Dubai’s real estate market is thriving, and with it comes the question of real estate commissions. Who pays real estate commissions in Dubai? How does real estate commission work? What are the standard commission rates? In this blog post, we’ll demystify real estate commissions in Dubai and provide answers to these common queries.
Understanding Real Estate Commissions in Dubai
Real estate commissions in Dubai are charged as a percentage of the property value, payable once the keys are handed over to the tenant or buyer. Typically, there is a commission split between the real estate agency and the agent, often 50:50.
Who Pays Real Estate Commissions in Dubai?
The question of who pays real estate commissions in Dubai varies depending on the type of property and the market:
- Secondary Market: In Dubai’s secondary market, the buyer typically pays the entire real estate commission. The maximum commission charged is 2%+, and in some cases, there may be a seller’s commission, usually mentioned in the contract.
- Off-Plan Sales: For off-plan properties, the commission is paid by the developer. The commission percentage can vary from developer to developer and from project to project.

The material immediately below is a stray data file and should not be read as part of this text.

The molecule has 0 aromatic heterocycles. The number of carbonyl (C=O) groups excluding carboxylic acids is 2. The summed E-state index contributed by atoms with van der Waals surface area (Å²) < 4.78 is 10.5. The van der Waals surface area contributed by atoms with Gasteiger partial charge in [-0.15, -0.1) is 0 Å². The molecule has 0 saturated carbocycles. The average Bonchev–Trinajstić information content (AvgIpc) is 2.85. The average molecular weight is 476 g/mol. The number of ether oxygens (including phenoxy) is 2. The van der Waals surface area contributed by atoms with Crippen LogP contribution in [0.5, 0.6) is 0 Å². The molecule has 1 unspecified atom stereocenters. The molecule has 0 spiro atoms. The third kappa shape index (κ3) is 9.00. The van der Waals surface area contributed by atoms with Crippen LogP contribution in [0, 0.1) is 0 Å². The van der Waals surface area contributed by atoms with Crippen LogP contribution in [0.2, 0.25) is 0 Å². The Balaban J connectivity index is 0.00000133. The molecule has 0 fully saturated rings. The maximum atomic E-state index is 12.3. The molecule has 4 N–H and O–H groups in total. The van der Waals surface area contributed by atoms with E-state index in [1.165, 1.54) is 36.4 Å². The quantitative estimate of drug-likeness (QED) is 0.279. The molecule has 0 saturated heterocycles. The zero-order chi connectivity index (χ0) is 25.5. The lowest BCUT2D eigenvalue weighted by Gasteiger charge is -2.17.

- Rentals: For residential and commercial properties on annual rent, the commission fee is 5% paid by tenants. Landlords can pay 0% to 8% depending on the marketing and property management scope agreed with the agents.
- Commercial Properties: For sales, the commission for commercial property is typically between 2% to 5% of the total purchase price. When renting a commercial property, the tenant pays a commission fee between 5% to 10% of the annual rent amount.
How Much Is The Real Estate Commission in Dubai?
The real estate commission in Dubai varies:
- Secondary Market: 2%+ of the property value, plus 5% VAT.
- Off-Plan Properties: Between 2% to 8%.
- Rentals: 5% of the annual rent or a minimum flat fee of AED 5000.
- Commercial Properties: 2% to 5% for sales, 5% to 10% for rentals.
Multiple Agents and Real Estate Commission in Dubai
In Dubai, if multiple brokers are working on the same property, the client must sign a contract with each broker, registered with the Dubai Land Department (DLD). Collaboration is key, and agents working together is highly beneficial for buyers and sellers. If two or more agents are involved, they should all be compensated.
Understanding who pays real estate commissions in Dubai is essential for both buyers and sellers. Whether you’re dealing with secondary market sales, off-plan properties, rentals, or commercial properties, knowing the real estate commission structure can help you navigate the Dubai real estate market with confidence.
The transparency and support provided by a trusted real estate company in Dubai can make your property purchase or rental experience smooth and fair.